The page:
the weather

(This happened in February on twitter, but I'm behind on my studio housekeeping.) I was reading a story in LA Review of Books about Lisa Robertson and was surprised and happy to see the cover of the book The Weather referenced: 

'From the three floating blue circles in a white box on a sky-blue cover, signaling a Canadian pastoral poetry I had never before encountered, to the mix of conventionally paced lyric poems contrasting the justified prose blocks, it was, as she would say, a “sweet new style.”'

The Weather was one of my first design projects. Last year Paper Hound listed The Weather on its list of favourite local book design, and recently, New Star got in touch with me, and I'm working on some new covers for them. So it came back from the early 2000s (You can see on the back cover, it's for Steedman Design)! It's nice to be working on books again, after a bit of a break. 


A few years later, I laid out Lisa's book The Office of Soft Architecture, designed by Tae Won Yu for Clearcut Press. The illustration appeared in that book, and it was nice because I got to choose a Toyo colour and it was printed on a soft white bamboo paper, which was a good surface for it, and a nice contrast to the gloss coated version. I'm happy with both of them, which is a good feeling (that you don't always get as a designer to be honest). Also, Lisa, who is a very great person, came by my studio one time right after Windy had been rejected for something or other, and she gave me a very good book rejection pep talk. You need those pep talks when you're starting out.

And that's all about The Weather!


I am grateful that I have a nice husband who reminds me of art that I have seen and loved out of the blue. We collectively do not remember where we saw Agnes Martin's work, though. We only have so many spare brian cells.  Or brain cells. I remember when you see the work up close there are many fine lines. I find women from the west coast tend to produce colours that I find incredibly soothing. I first noticed it with Margaret Killgallen a long time ago, but it's something I notice often, though I'm sure I am being quite selective in what I remember.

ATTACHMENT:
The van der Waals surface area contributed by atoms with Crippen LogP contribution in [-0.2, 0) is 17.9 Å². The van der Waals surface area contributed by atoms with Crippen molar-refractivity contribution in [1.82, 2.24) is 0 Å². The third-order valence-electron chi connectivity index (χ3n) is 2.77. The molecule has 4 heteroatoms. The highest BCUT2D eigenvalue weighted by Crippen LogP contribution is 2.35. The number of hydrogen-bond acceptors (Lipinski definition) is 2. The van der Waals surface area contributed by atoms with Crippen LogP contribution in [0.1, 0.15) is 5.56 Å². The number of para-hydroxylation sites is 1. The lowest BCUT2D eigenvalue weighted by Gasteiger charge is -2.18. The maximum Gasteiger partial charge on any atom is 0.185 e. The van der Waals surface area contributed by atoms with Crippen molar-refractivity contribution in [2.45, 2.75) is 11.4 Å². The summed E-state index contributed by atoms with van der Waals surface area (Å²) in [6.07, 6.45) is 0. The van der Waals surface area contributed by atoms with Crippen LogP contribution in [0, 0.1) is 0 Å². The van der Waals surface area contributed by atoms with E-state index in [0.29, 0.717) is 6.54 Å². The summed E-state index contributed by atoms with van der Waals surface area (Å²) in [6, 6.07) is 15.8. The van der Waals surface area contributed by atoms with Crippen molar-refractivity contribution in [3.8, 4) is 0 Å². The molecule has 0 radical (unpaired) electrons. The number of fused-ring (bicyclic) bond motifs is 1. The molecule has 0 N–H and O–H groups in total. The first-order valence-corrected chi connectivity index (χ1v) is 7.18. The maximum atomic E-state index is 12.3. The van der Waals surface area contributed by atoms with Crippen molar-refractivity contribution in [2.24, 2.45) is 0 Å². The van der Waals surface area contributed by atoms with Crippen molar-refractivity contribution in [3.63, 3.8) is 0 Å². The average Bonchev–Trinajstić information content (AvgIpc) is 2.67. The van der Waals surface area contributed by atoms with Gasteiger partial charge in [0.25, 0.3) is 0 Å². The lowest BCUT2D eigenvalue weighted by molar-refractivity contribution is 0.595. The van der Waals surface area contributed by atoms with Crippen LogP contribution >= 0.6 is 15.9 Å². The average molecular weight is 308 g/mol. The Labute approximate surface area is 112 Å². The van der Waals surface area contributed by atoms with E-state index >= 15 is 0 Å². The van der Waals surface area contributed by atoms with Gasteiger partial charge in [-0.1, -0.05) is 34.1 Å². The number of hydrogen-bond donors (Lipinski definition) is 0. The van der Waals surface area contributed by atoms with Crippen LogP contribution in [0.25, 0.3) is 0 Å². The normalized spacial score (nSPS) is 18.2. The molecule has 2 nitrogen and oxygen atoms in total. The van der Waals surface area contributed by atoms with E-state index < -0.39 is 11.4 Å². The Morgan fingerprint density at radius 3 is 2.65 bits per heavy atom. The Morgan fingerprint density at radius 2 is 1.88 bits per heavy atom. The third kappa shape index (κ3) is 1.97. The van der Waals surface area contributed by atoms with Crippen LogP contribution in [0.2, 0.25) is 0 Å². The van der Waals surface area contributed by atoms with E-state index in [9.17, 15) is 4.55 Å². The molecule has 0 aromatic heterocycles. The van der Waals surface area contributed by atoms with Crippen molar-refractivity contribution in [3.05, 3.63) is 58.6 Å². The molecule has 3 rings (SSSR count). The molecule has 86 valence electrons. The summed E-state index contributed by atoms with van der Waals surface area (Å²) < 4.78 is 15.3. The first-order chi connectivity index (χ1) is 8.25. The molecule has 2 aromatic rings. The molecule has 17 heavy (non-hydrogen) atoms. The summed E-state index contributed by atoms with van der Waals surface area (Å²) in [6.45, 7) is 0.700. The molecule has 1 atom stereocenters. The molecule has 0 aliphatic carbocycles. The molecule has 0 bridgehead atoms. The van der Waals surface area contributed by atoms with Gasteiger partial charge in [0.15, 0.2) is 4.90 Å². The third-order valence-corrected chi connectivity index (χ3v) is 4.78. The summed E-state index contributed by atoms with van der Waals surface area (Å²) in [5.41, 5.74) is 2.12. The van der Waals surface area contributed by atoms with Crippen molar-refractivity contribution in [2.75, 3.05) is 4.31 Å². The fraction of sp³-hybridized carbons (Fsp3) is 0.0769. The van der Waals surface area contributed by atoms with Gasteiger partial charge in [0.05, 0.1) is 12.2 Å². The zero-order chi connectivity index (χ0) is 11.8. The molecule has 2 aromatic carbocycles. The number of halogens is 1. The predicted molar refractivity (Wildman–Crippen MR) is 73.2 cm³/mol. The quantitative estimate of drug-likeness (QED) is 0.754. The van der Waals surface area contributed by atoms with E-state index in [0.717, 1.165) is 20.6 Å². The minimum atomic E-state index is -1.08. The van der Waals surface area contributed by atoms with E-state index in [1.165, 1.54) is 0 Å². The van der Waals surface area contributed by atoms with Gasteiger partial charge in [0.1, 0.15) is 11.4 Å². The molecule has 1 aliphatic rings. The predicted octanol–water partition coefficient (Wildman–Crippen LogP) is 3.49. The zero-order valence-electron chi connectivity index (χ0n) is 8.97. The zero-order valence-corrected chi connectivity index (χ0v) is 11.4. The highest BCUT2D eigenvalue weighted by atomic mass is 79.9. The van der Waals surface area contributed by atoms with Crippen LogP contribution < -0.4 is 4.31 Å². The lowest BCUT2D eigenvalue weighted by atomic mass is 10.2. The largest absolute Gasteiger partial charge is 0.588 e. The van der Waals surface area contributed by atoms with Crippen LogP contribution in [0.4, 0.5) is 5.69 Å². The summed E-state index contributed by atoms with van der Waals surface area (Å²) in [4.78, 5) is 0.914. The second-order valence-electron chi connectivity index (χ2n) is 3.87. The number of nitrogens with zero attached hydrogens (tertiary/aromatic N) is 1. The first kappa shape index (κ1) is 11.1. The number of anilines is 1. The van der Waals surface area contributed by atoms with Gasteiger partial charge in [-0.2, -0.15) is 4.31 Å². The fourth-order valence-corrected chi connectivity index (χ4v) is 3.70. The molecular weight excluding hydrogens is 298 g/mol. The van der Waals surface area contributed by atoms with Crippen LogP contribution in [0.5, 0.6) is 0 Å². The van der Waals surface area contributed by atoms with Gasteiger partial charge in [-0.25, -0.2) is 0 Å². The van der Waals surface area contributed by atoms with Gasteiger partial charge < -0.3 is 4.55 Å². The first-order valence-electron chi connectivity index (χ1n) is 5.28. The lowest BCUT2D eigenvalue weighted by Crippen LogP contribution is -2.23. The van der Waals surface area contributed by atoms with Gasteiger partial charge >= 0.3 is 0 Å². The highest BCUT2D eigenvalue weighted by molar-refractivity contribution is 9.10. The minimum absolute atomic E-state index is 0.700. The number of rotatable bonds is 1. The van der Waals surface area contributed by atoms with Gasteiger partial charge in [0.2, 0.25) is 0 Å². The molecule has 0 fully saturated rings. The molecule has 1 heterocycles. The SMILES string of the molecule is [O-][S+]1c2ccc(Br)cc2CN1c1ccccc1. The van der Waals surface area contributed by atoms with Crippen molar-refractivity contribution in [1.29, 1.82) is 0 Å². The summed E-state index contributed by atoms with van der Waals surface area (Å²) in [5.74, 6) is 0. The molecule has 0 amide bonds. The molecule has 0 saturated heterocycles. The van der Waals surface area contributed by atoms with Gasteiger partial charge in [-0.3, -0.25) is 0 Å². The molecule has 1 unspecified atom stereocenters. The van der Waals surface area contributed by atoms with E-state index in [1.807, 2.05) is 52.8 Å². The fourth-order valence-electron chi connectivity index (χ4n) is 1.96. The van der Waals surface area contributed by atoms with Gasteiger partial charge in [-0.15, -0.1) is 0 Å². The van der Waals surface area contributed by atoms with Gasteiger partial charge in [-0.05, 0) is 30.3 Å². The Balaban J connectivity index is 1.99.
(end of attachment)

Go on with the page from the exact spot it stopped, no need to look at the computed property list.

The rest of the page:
Gratitude by Agnes Martin via AGMA

Happy Holiday via the Tate

Untitled, 2004 (her last drawing) via Peter Blum Gallery.

anno's aesop

My favourite edition of Aesop's Fables is a 1987 edition by Mitsumasa Anno. It's not just a book of fables, it's a book about books, about different interpretations and points of view and in a way it is also about parenting.

The structure of the book is a book within a book. One day a little fox named Freddy finds a book in the woods, which he brings home to his father, Mr. Fox. Mr. Fox cannot read, being a fox, so he pretends to read the book to his son by interpreting the pictures.

Each page contains a page with a classic fable on it. Underneath is the version told by Mr. Fox. 

 In Anno's explanation, Mr. Fox pretends to be able to read the book so that his son won't lose respect for him. But it reminded me of Gordon Neufeld's advice to parents that they must act as though they are in control of situations in order to make children feel protected, which has sort of fallen out of fashion.

Sometimes this book is very touching, as in the two stories of the Ant and the Grasshopper.  The original story is in the image. I will put down Mr. Fox's version below.

It's cold outside, and snow is on the ground. People have to play indoors, where it is warm. But look, someone has come walking across the snow. This must be the farmer from the story before [The story of the Farmer and the Fox is on the previous page in which a farmer's wheat fields are set on fire]. He has been travelling all over, disguised as a musician, in search of the thief who stole his wheat. And now winter has come. It is too cold for him, and he doesn't have any food, but he sees a house ahead and he walks toward it. He can hear people dancing and talking inside. I hope they will let him come in.

But what is the grasshopper doing, you ask? Well, Freddy, it looks as if he is running away. But, yes, as you say, the grasshopper has an alibi, so he doesn't really need to run away. You're absolutely right. I had forgotten to read what it says here. It says, "The grasshopper isn't running away. He just stopped by to warn the ants that they should watch out for the farmer who has come looking for them." 

Insects should look after one another, you see.